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The Influence of Religion, Ethics, and Culture on International Business

Seminararbeit 2015 12 Seiten

BWL - Unternehmensführung, Management, Organisation



The Influence of Religion, Ethics, and Culture on International Business

The Influence of Religion and Ethical Systems

The Influence of Culture
Business Practices
Cost of Doing Business
Future Economic Development

Outsourcing Production – Ethical or Unethical?



The Influence of Religion, Ethics, and Culture on International Business

a. What are the implications for international business of differences in the dominant religion or ethical system of a country?
b. Choose two countries that appear to be culturally diverse. Compare the cultures of those countries, and then indicate how cultural differences influence (a) the costs of doing business in each country, (b) the likely future economic development of that country, and (c) business practices.
c. Under what conditions is it ethically defensible to outsource production to the developing world where labour costs are lower and when such actions involve laying off long-term workers in the firm’s home country?

18 December 2015

Annegret Baetz

The Influence of Religion, Ethics, and Culture on International Business

Nowadays many firms produce and sell worldwide and employ workers from different nations. How do differences in a country’s religion or ethical system influence their global business operations? How does culture affect them? Is outsourcing production to developing countries ethically defensible? The aim of this paper is to address these questions.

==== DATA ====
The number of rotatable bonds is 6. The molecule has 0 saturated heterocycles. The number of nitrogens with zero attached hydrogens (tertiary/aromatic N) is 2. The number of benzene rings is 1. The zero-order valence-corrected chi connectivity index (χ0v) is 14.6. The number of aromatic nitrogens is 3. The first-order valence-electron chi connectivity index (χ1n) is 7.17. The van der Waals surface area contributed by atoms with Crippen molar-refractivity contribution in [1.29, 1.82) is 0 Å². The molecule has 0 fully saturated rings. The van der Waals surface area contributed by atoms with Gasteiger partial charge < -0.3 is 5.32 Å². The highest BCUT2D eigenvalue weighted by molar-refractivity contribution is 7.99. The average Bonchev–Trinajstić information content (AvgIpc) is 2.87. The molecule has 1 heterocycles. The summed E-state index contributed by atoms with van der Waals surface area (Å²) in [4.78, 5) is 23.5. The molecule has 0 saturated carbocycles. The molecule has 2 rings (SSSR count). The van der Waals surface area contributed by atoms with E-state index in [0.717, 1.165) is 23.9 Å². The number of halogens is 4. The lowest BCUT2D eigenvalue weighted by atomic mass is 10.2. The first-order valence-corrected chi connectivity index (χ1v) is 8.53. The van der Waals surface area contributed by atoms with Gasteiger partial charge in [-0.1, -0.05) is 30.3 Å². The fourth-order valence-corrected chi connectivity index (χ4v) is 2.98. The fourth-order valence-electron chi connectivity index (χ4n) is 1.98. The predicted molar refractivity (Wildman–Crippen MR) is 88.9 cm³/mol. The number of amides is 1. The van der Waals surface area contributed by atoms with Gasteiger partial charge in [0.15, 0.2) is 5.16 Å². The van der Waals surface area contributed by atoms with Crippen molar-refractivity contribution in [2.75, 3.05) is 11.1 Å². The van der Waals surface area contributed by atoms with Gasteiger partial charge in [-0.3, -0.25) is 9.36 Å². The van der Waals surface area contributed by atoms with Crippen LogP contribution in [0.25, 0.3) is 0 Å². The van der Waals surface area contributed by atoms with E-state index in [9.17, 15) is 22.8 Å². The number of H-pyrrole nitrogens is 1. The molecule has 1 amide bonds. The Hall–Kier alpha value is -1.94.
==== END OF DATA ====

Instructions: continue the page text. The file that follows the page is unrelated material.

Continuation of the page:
The Influence of Religion and Ethical Systems

Religion comprises shared beliefs, values, and rituals (Aswathappa, 2008; Deresky, 2014; Hill, 2007). Values are assumptions regarding what is good, right, or important. Ethical systems involve codes of conduct and values that externally form a group of people’s behaviour (Hill, 2007). Ethical systems are often based on religion and religion expresses ethical principles (Mead and Andrews, 2009).

Measured by percentage of world population in 2010 (Pew Research Center, 2015), Christianity (31.4%) is the biggest religion, followed by Islam (23.2%). By 2050, however, the Islamic population will be approximately equivalent to the number of Christians. The following section describes how those two religions and their ethics impact on international business.

The Christian religion dates back to more than 2,000 years ago. It is a monotheistic religion, centred on the life and death of God’s son Jesus Christ (Deresky, 2014). Christianity consists of four main denominations of which Protestantism affects business most (Hill, 2007). Protestantism encourages hard work and wealth acquisition (Aswathappa, 2008). It is believed that reinvesting wealth pleases God more than ‘worldly’ consumption. In 1904, the sociologist Max Weber found that this Protestant work ethics facilitated the development of capitalism in Western Europe as it led to capital investment in enterprises (Hill, 2007). Although Weber’s theory historically has certain plausibility for the rise of capitalism in Western Europe, capitalism also advanced elsewhere for reasons other than the Protestant ethical system (Dahrendorf, 1983).